Thursday, 18 November 2010
Traditional Roast Turkey Thanksgiving Dinner for One
Although a sizeable majority outwith the United States won't be aware of it, next Thursday (25th) is the day when the people of the USA celebrate Thanksgiving. One of the biggest culinary traditions associated with Thanksgiving in the USA is the roast turkey, which family and friends sit down to enjoy together. While this is all very well for those in the majority who have the family and friends with whom to share this traditional feast, what about those who are going to be alone on Thanksgiving, or perhaps simply part of a couple? A whole turkey is hardly likely to be feasible, so people who find themselves in this situation may miss out by having to settle for a more run of the mill Thanksgiving dinner. Fortunately, as we are about to see, that definitely does not have to be the case...
Turkey is often perceived as being a dish served only on special occasions. Be it Thanksgiving in the USA, or Christmas here in the UK and in many other countries, people naturally associate turkey meals with those days and think only in terms of a whole turkey, roasted in the oven and served with all the traditional trimmings. The reality is that turkey is every bit as versatile as chicken and can be cooked, prepared and served in any number of ways. This means that supermarkets sell not only whole turkeys but pieces of turkey, diced turkey breast and even minced/ground turkey. If you are looking for a traditional roast turkey Thanksgiving dinner for one this year, see what your local supermarket can offer in this respect. I bought the above whole turkey leg today at my local supermarket for £3.99 (around $6). The drumstick is carefully tucked away in my deep freeze, while I prepared the thigh as I am about to demonstrate.
Roast Turkey Thanksgiving Dinner for One Ingredients
1 turkey thigh
2 potatoes (1 medium, 1 large)
2 rashers of bacon
1 small carrot
1 tbsp frozen peas
Pinch of dried dill
Little bit of butter
This is as simple a way of roasting turkey as it gets. The turkey thigh is sat on a roasting tray - with nothing added. The tray is then placed in to the oven, preheated to 400F/200C/Gas Mark 6. When the turkey is in the oven, peel and quarter the medium potato and put it in to a pot of cold, slightly salted water. Put the pot on a high heat until the water boils, then reduce the heat and allow it to simmer for ten minutes only. Drain the water and refill the pot with cold water, in which the potato should be left to cool for about ten minutes. After this time, drain the water away and cover the pot.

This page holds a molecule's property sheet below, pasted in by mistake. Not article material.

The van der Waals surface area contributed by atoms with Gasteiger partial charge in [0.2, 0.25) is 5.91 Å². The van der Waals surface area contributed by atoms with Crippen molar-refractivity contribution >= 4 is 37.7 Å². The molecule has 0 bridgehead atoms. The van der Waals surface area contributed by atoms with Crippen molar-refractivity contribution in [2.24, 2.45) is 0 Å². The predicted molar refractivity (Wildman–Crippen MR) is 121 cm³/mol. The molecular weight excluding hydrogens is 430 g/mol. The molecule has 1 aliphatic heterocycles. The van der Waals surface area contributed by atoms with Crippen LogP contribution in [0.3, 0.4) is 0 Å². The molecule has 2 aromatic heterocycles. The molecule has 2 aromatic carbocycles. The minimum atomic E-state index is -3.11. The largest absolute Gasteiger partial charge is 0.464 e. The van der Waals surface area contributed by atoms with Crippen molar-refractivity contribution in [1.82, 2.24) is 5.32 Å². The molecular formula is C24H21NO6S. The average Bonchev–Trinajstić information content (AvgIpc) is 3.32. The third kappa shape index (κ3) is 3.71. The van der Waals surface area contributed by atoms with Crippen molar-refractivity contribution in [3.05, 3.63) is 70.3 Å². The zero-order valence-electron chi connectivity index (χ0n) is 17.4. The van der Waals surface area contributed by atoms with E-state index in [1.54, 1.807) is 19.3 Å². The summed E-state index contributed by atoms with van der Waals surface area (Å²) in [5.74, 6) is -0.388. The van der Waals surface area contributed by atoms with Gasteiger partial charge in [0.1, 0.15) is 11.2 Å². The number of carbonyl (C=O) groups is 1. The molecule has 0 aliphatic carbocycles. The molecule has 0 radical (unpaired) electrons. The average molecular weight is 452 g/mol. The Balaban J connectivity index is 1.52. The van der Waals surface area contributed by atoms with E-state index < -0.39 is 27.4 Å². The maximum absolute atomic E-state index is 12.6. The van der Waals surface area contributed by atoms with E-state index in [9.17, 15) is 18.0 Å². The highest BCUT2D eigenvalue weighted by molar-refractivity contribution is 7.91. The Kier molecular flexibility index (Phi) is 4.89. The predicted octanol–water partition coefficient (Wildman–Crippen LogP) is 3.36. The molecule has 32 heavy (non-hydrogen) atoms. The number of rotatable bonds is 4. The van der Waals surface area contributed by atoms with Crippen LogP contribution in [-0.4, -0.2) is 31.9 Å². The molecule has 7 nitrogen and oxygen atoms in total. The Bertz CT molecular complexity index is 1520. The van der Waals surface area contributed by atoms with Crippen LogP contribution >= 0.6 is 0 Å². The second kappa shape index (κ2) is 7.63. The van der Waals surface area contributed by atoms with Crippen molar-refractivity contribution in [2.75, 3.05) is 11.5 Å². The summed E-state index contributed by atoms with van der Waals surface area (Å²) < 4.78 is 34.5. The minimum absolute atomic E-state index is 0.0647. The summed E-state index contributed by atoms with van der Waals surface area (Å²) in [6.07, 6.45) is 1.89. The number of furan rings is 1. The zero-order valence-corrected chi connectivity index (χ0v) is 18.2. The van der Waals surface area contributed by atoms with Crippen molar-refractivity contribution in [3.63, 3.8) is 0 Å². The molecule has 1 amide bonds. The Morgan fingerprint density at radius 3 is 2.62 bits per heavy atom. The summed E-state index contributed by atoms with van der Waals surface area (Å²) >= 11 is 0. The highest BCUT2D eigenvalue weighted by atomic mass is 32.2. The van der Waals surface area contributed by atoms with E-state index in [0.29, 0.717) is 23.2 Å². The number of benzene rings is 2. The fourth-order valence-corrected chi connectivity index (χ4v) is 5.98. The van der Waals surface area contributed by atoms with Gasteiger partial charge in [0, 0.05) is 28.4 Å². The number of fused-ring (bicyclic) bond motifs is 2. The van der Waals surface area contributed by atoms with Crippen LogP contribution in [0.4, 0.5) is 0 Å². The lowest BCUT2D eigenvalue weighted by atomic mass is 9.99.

When the turkey has been in the oven for half an hour, take it out and cover it with two rashers of bacon. Most people use streaky bacon at this stage but I prefer to use ordinary bacon, as I find streaky bacon can be too greasy. By all means, however, use perhaps four rashers of streaky bacon if you prefer.
After a further half hour, the cooled potato pieces should be added to the roasting tray for what will be the final half hour of cooking the turkey. Shake the potatoes around in the pot to fluff the surface up a little before adding them to the tray and carefully turning them around in the cooking juices with a spoon.
When the turkey has fifteen minutes of cooking time remaining, the large potato should be peeled, chopped and added to a pot of cold, slightly salted water. The water should be brought to a boil, before being reduced to a simmer for twenty minutes.
It is imperative that the turkey be allowed to rest when it is removed from the oven. Ten to fifteen minutes will be sufficient for this piece of meat. Cover the tray with some aluminium foil to form a seal and leave it while the potatoes which will be mashed complete cooking and you cook the carrot and peas.
The carrot should be washed and sliced in to discs. It should be added to boiling water for ten minutes, with the frozen peas added to the same pot for the final three minutes of the cooking time.
When the potatoes are ready, they should be drained and mashed with the dried dill and a little butter. The carrots and peas should then be drained, the turkey carved and the meal plated up and served.
Note that this sized piece of turkey will easily provide for two but equally, the excess can be refrigerated and enjoyed on sandwiches for lunch the following day. Although gravy is popular with a meal such as this, I prefer not to serve it, as if the turkey is prepared as described, it will be so tender and moist that gravy would simply mask and detract from its delicious, natural flavours.
The link below affords lots more ideas for turkey recipes for Thanksgiving, either for one person or where the family may fancy a slight change from the absolutely traditional.
Tasty Thanksgiving Turkey Recipes
Whatever you are doing this Thanksgiving, I hope that you have a wonderful time and thoroughly enjoy your turkey, however it may be prepared and served.